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posted by Fnord666 on Thursday January 14 2021, @03:18PM   Printer-friendly [Skip to comment(s)]
from the I-see-what-you-did-there dept.

Intel Rocket Lake Desktop CPUs Will Launch in March, Gigabyte Confirms - ExtremeTech:

Gigabyte has confirmed that Intel will launch its Rocket Lake CPU refresh in March, as part of an announcement touting its own PCIe 4.0 support. Gigabyte announced today that if you own a Z490 motherboard, you'll be getting a UEFI update to support Rocket Lake CPUs with full PCIe 4.0 support.

The rest of the PR goes into detail on how Gigabyte engineered their motherboards to handle the higher heat output of PCIe 4.0, and the fact that addressable BAR support is coming to the company's motherboards as well. Addressable BAR is the same feature AMD debuted as Smart Access Memory earlier this year.

The March 2021 date confirms what we've heard previously — late March is more likely than early March. It's going to be genuinely interesting to see how Cypress Cove performs against AMD's Zen 3. Generally speaking, based on leaked benchmarks and early data, we're looking at impressive gains for Intel in single-thread performance. Multi-thread performance estimates for the Core i9-11900K have varied. In some cases, the 11900K is almost a match for the 10-core Core i9-10900K. In a few leaked results, it's actually been faster on eight cores than Comet Lake was on 10.

Are any of my fellow Soylentils doing PC builds right now, and if so what are you building? Let us know in the comments!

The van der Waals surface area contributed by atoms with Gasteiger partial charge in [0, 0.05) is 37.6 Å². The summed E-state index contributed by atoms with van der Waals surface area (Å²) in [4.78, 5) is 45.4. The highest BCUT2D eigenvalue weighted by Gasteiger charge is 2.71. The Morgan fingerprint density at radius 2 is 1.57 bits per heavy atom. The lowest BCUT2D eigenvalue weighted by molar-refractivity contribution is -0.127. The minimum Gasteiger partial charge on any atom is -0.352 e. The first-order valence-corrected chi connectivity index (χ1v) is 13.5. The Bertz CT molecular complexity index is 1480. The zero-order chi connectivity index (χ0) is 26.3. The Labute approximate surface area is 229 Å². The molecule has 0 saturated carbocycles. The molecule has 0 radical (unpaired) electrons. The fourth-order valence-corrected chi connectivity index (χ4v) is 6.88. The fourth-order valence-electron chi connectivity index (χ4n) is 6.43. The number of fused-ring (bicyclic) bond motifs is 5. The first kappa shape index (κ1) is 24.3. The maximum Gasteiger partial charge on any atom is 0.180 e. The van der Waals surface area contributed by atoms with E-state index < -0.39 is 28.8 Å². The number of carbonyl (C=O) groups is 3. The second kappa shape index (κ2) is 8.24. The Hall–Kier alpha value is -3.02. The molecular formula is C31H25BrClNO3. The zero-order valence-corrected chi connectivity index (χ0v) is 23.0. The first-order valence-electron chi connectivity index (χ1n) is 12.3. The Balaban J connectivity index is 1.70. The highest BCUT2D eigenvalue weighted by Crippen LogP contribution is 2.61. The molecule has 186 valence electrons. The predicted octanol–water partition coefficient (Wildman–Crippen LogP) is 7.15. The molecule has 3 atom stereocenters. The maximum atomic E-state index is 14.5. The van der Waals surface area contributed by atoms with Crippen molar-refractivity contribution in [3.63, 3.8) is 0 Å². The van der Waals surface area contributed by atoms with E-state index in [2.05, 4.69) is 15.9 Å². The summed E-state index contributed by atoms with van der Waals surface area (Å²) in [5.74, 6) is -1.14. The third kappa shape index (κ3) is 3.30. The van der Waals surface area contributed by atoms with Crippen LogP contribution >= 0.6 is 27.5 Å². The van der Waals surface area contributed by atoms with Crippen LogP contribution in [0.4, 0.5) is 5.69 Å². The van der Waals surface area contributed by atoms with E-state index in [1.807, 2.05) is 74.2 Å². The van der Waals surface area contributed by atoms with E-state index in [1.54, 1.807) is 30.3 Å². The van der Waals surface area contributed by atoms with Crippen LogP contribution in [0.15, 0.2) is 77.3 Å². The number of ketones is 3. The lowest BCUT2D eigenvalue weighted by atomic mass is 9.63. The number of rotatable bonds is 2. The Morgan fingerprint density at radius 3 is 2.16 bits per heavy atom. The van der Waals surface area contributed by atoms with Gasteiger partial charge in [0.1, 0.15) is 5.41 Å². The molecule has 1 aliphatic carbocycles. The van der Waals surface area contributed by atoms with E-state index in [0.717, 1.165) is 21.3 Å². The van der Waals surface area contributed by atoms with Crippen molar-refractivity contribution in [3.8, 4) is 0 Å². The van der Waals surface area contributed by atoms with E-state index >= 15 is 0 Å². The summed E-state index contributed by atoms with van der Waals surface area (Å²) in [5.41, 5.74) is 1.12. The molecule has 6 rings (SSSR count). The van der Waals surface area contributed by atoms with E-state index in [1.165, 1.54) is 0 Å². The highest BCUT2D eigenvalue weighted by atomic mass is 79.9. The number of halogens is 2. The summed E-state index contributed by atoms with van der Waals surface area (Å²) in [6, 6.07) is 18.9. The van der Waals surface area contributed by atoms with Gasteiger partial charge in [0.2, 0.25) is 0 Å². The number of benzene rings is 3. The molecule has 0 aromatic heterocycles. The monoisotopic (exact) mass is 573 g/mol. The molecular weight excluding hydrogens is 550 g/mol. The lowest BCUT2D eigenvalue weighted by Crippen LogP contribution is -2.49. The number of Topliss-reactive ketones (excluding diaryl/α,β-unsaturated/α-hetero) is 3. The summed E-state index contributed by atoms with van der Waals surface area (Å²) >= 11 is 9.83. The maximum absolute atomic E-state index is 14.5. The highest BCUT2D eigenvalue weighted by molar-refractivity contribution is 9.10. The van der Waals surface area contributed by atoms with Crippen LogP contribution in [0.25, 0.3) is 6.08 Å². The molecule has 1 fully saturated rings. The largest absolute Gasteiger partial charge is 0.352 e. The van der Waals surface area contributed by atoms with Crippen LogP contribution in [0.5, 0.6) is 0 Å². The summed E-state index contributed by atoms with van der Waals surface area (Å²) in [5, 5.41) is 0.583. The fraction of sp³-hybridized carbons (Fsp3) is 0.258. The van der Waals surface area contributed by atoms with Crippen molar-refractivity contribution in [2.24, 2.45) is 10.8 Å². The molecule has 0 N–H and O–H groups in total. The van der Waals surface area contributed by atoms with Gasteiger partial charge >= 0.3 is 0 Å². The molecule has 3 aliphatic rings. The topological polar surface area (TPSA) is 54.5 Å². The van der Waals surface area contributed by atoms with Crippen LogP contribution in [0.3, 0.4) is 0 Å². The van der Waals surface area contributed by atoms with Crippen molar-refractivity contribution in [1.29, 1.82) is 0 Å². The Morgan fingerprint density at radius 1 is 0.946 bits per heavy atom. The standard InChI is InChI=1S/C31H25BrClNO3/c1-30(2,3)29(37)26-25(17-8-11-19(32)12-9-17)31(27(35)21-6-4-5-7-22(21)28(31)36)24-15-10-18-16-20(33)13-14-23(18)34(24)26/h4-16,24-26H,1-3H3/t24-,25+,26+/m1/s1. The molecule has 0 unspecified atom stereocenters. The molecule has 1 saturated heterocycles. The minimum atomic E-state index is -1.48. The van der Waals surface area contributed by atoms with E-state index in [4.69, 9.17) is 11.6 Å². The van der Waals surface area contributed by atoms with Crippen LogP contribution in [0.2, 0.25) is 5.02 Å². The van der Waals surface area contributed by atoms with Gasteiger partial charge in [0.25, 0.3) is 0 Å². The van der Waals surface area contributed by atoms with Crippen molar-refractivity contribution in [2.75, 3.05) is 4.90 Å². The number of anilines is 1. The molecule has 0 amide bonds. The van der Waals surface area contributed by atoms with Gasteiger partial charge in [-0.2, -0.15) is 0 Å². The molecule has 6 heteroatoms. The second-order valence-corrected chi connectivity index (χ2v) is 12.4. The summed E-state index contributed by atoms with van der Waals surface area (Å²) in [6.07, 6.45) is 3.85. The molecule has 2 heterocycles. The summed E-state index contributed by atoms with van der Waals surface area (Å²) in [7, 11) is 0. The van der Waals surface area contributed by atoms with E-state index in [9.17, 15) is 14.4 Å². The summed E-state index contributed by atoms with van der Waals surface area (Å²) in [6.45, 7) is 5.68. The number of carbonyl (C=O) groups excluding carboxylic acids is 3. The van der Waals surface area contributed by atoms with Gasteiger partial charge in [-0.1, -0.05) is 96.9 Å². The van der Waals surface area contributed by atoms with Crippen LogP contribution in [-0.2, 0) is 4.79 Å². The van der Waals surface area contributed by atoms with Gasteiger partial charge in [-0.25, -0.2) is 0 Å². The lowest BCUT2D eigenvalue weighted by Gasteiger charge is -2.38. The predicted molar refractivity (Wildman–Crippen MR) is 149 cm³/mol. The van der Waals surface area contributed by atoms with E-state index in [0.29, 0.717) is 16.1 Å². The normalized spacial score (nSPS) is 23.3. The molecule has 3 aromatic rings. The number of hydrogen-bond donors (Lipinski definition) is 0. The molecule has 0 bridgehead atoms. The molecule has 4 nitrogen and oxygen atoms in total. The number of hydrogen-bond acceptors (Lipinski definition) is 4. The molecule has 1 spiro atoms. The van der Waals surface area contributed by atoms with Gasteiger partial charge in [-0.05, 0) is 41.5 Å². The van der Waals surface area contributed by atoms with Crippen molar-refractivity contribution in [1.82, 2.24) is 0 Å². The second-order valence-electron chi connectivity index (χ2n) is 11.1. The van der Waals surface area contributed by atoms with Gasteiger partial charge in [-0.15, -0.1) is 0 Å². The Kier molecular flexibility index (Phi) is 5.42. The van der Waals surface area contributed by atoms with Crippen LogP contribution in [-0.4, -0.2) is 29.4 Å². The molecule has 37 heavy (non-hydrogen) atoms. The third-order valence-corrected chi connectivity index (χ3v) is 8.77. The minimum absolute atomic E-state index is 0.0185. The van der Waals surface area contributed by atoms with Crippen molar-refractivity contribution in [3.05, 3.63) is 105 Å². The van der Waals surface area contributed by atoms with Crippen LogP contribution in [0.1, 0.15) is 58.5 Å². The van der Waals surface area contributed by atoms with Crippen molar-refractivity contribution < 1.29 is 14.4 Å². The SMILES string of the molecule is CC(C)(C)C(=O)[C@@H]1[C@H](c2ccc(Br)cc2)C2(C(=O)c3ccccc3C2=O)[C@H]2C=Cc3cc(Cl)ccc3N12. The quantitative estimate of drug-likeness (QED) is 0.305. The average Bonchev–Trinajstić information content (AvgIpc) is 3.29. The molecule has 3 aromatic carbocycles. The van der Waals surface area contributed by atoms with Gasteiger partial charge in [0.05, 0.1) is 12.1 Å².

takyon writes: Intel announced more details about Rocket Lake at CES 2021. While dropping the top core count from 10 to 8, Intel estimates a 19% IPC increase for Rocket Lake-S. It also adds AVX-512 and "Deep Learning Boost" support. The integrated graphics should be about 50% faster, and can be used for stream encoding while discrete graphics is being used for gaming. AV1 video decode is supported. New Z590, B560, and H510 motherboards will support both Rocket Lake and Comet Lake. Intel's comparison of the 8-core i9-11900K to AMD's 12-core Ryzen 9 5900X shows the former performing 2-8% faster at several games at 1080p.

Also at Tom's Hardware and Wccftech.


Original Submission

Related Stories

AnandTech Reviews Intel's i7-11700K "Rocket Lake" CPU Early 14 comments

Intel's next-generation "Rocket Lake" CPUs will be some of Intel's last desktop models on a "14nm" node, and include "backported" Willow Cove cores (referred to as "Cypress Cove") from "10nm" Tiger Lake mobile CPUs, with improved instructions per clock. Notably, the lineup only goes up to 8 cores, instead of 10 cores for the previous Core i9. The review embargo ends on the launch date, March 30th, but some retailers have been selling the CPUs early. AnandTech obtained an 8-core i7-11700K and wrote a review of it. The results were not great.

Power consumption of the 125 W TDP chip peaked at 224.56 W when running an AVX2 workload, compared to 204.79 W for its i7-10700K "Comet Lake" predecessor and 141.45 W for AMD's Ryzen 7 5800X. The i7-11700K reached 291.68 W with an AVX-512 workload.

The i7-11700K not only failed to beat the 5800X in many benchmarks, but trailed the previous-gen i7-10700K in some cases. The major exception is performance in AVX-512 workloads. Gaming performance of the i7-11700K was particularly bad, in part due to an increase in L3 cache and core-to-core latency.

It's possible that there will be some improvements from a final microcode update before launch. There's also models like the Core i9-11900K, which have the same 8 cores but can clock up to 300 MHz higher.